My time in exile was too sweet to bear; which is not to say that I have not missed the hum and bustle within the corporation. I only wish to impress upon you the experiences I have gained through the desertion of this blog.
A desertion for which I feel most guilty. I will conspire with the forces that be, at length, to assuage my guilt through song and dance. Metaphorically. I shall tell you all of my great odyssey through this Earth we share, and of the enlightenment I therein acheived.
Tonight's installment I therefore entitle:
Hip Hop Lobotomy: An Anecdote.
It behooves me now to set the scene. Get comfortable. Do you take coffee or tea? Alright.
I found myself on the embankments of the Mbatu river, a tributary to the mighty Congo. The missionaries I had been travelling with were kind and generous with my money, for they had brought none.
"Your ascetism is to be admired," I would often mumble as they offered a guide double the general Congo-guide rate, knowing I would be footing the bill, "And also loathed."
Yet they were wholesome fellows, and entertaining, for they performed for the locals in a washboard band. When Father MacIntyre puffed into those jugs, he would give it his all. His face would turn a shade of crimson, and we would all laugh and laugh, and he would have to stop to cough along with out laughter.
I suppose we should have realized he was doomed to die of emphysema. Ah, hindsight.
But I digress.
A young anabaptist in our group, Father William, had brought along his son. Anabaptist priests are not generally referred to as "father," however, the other priests had difficulty adjusting to his crazy moon-sect, and he was literally a father, so they gave him that nickname-- "Father William."
Which puts me in mind of the immortal poem of Lewis Carrol:
Father William's son was a delightfully withdrawn young man who seemed as thrilled as a clam to be travelling with a bunch of clergy through the third-world villages, offering aid to those who needed it most. He continually wore one of those tunics-- with the hood-- and a pair of tattered jeans that did very little to protect him from snakebites and leeches. Rather than hobknob with the likes of us fogies, he stared into the distance and listened to a device called a walk-man.
"You are old, father William," the young man said,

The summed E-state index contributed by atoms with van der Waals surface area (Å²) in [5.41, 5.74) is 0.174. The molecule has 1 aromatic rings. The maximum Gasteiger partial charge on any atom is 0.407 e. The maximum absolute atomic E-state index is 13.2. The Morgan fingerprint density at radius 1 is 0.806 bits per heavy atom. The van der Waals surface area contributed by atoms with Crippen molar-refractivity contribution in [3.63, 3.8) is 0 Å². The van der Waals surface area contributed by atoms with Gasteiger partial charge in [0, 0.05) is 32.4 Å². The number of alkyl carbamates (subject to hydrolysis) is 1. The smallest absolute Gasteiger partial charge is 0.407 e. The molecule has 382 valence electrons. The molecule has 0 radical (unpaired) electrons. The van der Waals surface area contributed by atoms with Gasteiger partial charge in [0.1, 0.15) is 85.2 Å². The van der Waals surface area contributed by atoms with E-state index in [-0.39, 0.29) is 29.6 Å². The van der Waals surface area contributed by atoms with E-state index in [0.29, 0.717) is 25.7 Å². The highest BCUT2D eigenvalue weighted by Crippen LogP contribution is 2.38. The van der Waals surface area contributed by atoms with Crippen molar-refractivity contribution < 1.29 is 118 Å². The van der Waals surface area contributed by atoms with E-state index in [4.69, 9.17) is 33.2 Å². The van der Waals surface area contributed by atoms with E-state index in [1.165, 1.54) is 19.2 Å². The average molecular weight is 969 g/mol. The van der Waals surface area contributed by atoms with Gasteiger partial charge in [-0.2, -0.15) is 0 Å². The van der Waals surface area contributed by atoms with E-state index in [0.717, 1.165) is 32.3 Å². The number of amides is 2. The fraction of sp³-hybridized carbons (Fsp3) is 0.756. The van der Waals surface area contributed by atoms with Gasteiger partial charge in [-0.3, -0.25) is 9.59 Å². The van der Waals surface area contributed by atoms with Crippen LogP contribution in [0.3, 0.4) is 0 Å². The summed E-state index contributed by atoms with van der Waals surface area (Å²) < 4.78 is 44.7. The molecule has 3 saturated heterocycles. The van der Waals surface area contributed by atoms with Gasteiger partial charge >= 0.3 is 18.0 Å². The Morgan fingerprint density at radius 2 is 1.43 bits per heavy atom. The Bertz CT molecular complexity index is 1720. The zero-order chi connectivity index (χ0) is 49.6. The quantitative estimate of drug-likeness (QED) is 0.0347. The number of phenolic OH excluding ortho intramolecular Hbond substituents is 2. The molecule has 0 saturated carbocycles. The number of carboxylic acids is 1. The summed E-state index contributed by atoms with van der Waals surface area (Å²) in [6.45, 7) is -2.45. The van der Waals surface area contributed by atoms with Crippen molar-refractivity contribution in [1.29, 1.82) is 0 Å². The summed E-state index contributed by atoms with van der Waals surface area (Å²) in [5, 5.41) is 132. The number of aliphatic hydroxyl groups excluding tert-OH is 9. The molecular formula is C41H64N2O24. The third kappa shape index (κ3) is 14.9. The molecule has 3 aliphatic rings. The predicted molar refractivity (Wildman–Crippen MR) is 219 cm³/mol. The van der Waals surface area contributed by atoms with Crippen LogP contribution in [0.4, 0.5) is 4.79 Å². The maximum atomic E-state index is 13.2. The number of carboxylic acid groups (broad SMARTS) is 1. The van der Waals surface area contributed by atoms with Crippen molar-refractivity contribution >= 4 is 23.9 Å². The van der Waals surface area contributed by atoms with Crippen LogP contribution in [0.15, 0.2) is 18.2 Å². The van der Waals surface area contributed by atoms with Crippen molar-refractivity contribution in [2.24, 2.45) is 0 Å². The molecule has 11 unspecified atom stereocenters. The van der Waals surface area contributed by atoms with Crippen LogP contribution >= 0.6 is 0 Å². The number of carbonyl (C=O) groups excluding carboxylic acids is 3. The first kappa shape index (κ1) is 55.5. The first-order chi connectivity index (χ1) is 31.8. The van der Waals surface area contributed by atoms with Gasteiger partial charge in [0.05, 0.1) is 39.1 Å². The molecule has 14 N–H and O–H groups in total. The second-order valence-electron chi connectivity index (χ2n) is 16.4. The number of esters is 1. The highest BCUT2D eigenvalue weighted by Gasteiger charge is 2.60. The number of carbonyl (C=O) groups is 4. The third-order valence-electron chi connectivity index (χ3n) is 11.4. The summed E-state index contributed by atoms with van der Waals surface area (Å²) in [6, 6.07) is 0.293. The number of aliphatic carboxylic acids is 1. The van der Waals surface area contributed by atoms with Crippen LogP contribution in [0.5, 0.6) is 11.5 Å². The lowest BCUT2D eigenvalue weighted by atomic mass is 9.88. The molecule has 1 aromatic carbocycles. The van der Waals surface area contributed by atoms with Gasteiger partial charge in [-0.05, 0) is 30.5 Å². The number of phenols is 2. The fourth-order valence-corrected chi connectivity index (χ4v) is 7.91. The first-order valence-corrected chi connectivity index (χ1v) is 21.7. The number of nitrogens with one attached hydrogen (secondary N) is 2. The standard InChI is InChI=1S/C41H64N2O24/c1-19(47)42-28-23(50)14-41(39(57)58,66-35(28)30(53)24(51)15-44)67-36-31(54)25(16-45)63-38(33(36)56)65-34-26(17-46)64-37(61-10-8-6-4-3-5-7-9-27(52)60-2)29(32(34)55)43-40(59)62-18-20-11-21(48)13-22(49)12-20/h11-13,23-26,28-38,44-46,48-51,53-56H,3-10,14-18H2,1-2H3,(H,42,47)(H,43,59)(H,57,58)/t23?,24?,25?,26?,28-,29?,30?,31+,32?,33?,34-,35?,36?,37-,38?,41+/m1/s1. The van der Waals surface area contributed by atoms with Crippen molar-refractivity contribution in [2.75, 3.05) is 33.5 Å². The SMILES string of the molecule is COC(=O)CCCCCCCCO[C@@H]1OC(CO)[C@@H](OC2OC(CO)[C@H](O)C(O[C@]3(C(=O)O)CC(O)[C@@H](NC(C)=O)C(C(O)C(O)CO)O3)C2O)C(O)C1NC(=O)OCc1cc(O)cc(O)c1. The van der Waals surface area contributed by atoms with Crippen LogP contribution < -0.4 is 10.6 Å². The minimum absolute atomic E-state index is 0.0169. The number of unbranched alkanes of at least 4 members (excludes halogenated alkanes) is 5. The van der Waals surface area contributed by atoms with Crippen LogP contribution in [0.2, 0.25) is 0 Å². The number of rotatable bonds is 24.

"And your hair has become very white.
And yet you incessantly stand on your head;
do you think at your age this is right?"
At one point the William boy contracted a fever, and we were forced to stay in a village so small it had no name. This area was removed from the shamanistic rituals that still haunt the more hidden African communities, yet folk medicine remained the only form of treatment available for the poor child (we had begun the journey with a case of antibiotics, but they were now depleted. I suppose I shouldn't have been mixing them into my English Breakfast. Live and learn!).
There was no medicine man, but the oldest woman in the village, whose name was Ngassi, I believe, was determined to see the young man back to health. Ngassi was beautiful-- hunched and frail, her face folded with age, but beautiful nevertheless. She stayed by the youngster's side day and night, feeding him different herbs and mushrooms to aid his condition.
Still, the boy's fever would not abate. How worried was his father! Ngassi told him that there were demons in his head, and that they would need to be released. Being a devout christian, of course, Father William did not believe in demons or spiritual healing or any of that hokey superstition. Yet the boy's condition would not improve.
Eventually, he consented that Ngassi release his boy's demons. She found a sharp rock and punctured his brain.
When the bleeding stopped, his fever receded. Amazed, the missionaries thanked her, and when he stabilized, we left.
Yet the William boy suffered from long-term mental illness as a result. As we discovered once back on the road, his cerebral injury had left him with echolalia, the irrepressible repetition of whatever he heard. And because he spent all of his time listening to his walk-man, the rest of the trip was set to his hip-hop stylings.
We parted ways shortly (read: immediately) thereafter.
Next time I will aspire to tell you of how I may have saved Denmark from a piggish uprising, in a chapter I have reluctantly entitled, Dane-y Boy, the Hogs are Snarling.